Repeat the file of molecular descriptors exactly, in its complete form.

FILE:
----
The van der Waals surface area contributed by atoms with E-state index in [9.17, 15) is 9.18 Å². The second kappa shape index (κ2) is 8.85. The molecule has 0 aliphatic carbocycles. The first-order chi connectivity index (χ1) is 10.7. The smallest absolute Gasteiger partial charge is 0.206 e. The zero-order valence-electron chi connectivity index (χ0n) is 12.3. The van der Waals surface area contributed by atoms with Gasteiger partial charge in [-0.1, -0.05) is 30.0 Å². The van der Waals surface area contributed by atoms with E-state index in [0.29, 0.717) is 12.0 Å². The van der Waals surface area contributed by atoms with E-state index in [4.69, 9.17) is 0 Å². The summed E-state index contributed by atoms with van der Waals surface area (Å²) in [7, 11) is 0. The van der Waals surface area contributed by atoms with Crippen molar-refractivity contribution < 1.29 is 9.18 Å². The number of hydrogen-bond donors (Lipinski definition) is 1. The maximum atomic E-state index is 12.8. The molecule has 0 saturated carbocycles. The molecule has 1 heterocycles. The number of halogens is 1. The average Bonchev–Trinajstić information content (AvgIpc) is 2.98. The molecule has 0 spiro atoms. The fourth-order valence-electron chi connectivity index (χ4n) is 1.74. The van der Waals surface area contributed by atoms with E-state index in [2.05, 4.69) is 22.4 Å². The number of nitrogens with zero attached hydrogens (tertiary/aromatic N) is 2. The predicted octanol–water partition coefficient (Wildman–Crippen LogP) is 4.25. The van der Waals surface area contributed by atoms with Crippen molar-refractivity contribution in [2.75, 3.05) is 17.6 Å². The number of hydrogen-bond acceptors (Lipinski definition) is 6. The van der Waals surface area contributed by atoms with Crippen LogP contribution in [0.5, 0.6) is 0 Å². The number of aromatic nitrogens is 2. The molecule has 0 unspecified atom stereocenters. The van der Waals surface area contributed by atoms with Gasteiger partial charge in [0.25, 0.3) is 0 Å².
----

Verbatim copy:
The van der Waals surface area contributed by atoms with E-state index in [9.17, 15) is 9.18 Å². The second kappa shape index (κ2) is 8.85. The molecule has 0 aliphatic carbocycles. The first-order chi connectivity index (χ1) is 10.7. The smallest absolute Gasteiger partial charge is 0.206 e. The zero-order valence-electron chi connectivity index (χ0n) is 12.3. The van der Waals surface area contributed by atoms with Gasteiger partial charge in [-0.1, -0.05) is 30.0 Å². The van der Waals surface area contributed by atoms with E-state index in [0.29, 0.717) is 12.0 Å². The van der Waals surface area contributed by atoms with E-state index in [4.69, 9.17) is 0 Å². The summed E-state index contributed by atoms with van der Waals surface area (Å²) in [7, 11) is 0. The van der Waals surface area contributed by atoms with Crippen molar-refractivity contribution < 1.29 is 9.18 Å². The number of hydrogen-bond donors (Lipinski definition) is 1. The maximum atomic E-state index is 12.8. The molecule has 0 saturated carbocycles. The molecule has 1 heterocycles. The number of halogens is 1. The average Bonchev–Trinajstić information content (AvgIpc) is 2.98. The molecule has 0 spiro atoms. The fourth-order valence-electron chi connectivity index (χ4n) is 1.74. The van der Waals surface area contributed by atoms with E-state index in [2.05, 4.69) is 22.4 Å². The number of nitrogens with zero attached hydrogens (tertiary/aromatic N) is 2. The predicted octanol–water partition coefficient (Wildman–Crippen LogP) is 4.25. The van der Waals surface area contributed by atoms with Crippen molar-refractivity contribution in [2.75, 3.05) is 17.6 Å². The number of hydrogen-bond acceptors (Lipinski definition) is 6. The van der Waals surface area contributed by atoms with Crippen LogP contribution in [0.5, 0.6) is 0 Å². The number of aromatic nitrogens is 2. The molecule has 0 unspecified atom stereocenters. The van der Waals surface area contributed by atoms with Gasteiger partial charge in [0.25, 0.3) is 0 Å².